Desegregation of the state's public colleges did not begin in earnest until the early 1970s, and by 1976, the HBCUs had a white undergraduate enrollment of about 18 percent. But in 2009, the percentage of white students at the HBCUs had fallen to an average of 5 percent. Overall enrollment has declined in recent years at Maryland's HBCUs, with the exception of UMES, though officials largely blame stricter qualification requirements for federal PLUS loans for parents. Some other HBCUs across the country are looking to diversify their student bodies to remain competitive and are watching the outcome of Maryland's mediation.

"People may have to get beyond their own biases and perceptions for what it means to be at these institutions," said Wilson. "I don't want to hear this notion that our institutions will not be in a position to attract multi-ethnic, multi-racial populations, because I see that already at Morgan. But you have to think beyond your confined parameters."

Michael D. Jones, an attorney for the plaintiffs, said the state needs to take a stronger leadership role in brokering solutions during mediation.

"I don't particularly blame institutions to want to maintain whatever advantage they have," he said. "The fault falls into the lap of the governing body. So long as you continue to have every institution for itself then the institutions that have the historical advantages are going to come out on top."

"It's not going to take very long for us to know whether the mediation is going to be a fruitful path or not," he added.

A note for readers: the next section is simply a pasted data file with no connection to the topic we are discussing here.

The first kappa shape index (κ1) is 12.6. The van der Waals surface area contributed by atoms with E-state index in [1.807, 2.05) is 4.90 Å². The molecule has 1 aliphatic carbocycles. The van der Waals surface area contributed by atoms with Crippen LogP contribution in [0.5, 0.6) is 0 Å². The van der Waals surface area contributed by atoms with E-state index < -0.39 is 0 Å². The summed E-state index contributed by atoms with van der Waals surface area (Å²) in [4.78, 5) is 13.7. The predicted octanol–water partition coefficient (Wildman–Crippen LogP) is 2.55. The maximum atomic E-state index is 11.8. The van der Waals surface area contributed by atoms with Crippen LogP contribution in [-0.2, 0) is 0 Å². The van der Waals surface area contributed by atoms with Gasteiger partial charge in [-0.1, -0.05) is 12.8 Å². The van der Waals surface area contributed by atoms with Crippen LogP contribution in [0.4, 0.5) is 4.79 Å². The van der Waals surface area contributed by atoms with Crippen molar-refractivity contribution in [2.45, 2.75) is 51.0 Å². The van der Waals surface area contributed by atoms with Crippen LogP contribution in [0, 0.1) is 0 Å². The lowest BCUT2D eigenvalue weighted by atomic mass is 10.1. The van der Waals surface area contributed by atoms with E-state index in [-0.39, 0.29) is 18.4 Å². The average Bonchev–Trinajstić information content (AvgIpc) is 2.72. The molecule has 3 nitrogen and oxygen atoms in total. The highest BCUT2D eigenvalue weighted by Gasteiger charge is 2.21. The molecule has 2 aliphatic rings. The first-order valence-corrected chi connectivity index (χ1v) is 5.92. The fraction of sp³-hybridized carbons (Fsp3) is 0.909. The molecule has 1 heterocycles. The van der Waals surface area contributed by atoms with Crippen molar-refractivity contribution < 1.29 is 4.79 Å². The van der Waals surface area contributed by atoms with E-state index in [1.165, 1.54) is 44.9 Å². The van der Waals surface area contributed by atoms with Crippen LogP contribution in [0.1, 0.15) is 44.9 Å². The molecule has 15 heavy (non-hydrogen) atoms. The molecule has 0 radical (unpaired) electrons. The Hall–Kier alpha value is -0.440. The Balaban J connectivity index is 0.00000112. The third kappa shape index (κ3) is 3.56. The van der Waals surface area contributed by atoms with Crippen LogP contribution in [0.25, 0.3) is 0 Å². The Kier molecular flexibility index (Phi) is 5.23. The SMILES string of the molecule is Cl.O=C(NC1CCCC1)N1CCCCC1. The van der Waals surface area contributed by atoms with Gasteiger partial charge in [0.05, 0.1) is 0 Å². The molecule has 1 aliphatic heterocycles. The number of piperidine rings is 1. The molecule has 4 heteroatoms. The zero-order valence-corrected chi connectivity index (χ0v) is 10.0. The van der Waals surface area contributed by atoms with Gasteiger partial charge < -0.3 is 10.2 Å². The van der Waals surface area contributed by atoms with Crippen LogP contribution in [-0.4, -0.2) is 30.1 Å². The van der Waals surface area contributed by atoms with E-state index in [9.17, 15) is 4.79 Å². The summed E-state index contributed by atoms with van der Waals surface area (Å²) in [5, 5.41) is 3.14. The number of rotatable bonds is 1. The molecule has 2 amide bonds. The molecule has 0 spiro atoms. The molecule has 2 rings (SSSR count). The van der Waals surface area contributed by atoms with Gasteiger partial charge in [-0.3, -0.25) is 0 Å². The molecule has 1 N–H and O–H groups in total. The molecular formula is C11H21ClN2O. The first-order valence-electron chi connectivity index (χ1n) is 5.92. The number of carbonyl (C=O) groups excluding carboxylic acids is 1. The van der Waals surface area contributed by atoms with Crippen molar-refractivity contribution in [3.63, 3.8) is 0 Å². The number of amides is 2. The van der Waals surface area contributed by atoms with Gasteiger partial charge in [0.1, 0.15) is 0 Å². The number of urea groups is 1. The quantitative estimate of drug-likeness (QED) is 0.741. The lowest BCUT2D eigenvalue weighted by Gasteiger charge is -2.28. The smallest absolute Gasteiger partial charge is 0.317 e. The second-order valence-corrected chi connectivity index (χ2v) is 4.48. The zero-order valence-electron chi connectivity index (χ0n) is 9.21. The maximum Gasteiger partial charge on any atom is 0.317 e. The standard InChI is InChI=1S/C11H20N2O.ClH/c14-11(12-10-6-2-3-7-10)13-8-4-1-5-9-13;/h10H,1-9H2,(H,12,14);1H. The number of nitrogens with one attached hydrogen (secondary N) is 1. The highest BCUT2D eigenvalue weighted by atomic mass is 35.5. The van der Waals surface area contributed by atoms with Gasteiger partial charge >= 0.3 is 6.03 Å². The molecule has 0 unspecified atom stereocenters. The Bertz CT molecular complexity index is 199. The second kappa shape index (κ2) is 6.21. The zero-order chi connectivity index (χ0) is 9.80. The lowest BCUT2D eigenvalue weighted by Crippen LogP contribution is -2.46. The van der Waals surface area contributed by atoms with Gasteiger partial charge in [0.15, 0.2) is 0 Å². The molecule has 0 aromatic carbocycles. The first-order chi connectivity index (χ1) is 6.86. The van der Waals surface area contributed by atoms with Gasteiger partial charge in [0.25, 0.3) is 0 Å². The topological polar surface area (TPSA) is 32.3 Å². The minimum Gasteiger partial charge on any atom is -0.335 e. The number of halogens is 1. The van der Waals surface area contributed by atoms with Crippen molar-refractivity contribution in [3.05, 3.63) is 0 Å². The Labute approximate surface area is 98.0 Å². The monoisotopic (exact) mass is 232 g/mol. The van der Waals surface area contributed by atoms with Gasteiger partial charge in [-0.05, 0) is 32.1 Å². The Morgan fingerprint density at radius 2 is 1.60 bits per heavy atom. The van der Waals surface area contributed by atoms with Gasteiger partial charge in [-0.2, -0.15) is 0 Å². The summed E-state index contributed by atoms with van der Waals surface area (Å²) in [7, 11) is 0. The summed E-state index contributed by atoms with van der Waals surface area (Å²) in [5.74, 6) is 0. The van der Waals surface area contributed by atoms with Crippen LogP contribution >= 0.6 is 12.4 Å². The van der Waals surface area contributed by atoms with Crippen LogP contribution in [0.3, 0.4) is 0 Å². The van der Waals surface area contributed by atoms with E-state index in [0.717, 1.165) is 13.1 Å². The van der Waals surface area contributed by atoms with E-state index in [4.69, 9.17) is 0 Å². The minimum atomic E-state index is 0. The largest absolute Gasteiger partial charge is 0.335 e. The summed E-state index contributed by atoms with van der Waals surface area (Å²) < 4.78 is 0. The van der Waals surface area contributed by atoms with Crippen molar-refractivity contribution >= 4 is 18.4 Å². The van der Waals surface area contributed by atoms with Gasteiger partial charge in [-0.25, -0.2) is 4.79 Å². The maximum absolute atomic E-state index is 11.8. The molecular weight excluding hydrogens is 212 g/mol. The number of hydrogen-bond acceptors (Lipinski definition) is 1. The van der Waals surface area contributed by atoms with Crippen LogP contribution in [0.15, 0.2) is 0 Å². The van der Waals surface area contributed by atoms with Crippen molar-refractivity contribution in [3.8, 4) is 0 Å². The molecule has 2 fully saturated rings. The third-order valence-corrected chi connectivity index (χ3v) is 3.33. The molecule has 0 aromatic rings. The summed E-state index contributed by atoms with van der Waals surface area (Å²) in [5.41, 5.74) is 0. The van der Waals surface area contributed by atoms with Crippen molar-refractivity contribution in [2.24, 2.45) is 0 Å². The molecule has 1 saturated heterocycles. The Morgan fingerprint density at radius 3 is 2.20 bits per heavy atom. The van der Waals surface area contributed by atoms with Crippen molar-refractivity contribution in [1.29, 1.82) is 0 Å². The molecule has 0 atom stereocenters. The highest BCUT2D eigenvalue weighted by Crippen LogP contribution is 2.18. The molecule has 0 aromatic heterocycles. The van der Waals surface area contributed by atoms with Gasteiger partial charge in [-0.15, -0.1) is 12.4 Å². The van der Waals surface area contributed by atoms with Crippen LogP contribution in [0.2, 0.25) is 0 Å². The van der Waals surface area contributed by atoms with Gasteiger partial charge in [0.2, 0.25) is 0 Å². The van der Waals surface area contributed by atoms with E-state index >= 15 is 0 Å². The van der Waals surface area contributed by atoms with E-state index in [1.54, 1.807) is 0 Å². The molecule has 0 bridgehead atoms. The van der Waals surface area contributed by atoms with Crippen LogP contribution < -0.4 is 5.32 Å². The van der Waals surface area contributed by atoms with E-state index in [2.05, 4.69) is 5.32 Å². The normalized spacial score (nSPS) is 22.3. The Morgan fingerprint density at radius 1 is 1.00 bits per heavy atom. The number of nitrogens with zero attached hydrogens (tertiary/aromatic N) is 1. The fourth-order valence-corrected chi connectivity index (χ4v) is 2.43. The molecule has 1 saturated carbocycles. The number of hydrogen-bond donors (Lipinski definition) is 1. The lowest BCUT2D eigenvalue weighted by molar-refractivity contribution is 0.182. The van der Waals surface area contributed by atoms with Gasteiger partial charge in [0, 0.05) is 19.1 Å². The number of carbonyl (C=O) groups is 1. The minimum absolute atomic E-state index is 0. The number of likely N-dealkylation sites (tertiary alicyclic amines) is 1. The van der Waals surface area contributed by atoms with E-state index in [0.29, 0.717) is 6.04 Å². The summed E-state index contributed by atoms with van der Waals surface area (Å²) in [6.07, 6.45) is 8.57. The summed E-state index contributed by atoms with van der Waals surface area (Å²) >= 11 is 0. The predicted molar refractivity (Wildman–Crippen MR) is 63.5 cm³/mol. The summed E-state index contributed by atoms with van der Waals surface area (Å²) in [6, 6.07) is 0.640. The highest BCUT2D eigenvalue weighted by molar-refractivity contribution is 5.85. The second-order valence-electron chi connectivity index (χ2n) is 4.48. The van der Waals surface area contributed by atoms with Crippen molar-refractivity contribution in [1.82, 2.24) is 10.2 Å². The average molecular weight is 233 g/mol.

Boughman said she believed university officials are intent on resolving their differences in mediation — and not returning to court. But she said that doesn't mean the possibility of a renewed legal fight by universities hasn't been contemplated.

Conway is among those who are not confident the mediation will succeed.

For the time being, she has withdrawn her bill, which she called the "most contentious" in this year's General Assembly session. Besides mandating that traditionally white institutions could not unfairly duplicate programs at HBCUs, the bill would have made it easier for institutions to sue over the issue.

Too many lawmakers were opposed to the bill, Conway said, because they thought it would introduce new conflicts into the middle of the mediation. P.J. Hogan, the vice chancellor of government relations for USM, said at a recent Board of Regents meeting that the system was "concerned about institutions suing each other in Circuit Court" if the bill passed.

Conway said she removed the language in her bill that would have made it easier for universities to sue and hopes to reintroduce it. She reiterated her doubts about mediation, saying traditionally white institutions are "not willing to give the programs back." She said, "They haven't agreed to give anything back."



Source: BaltimoreSun.com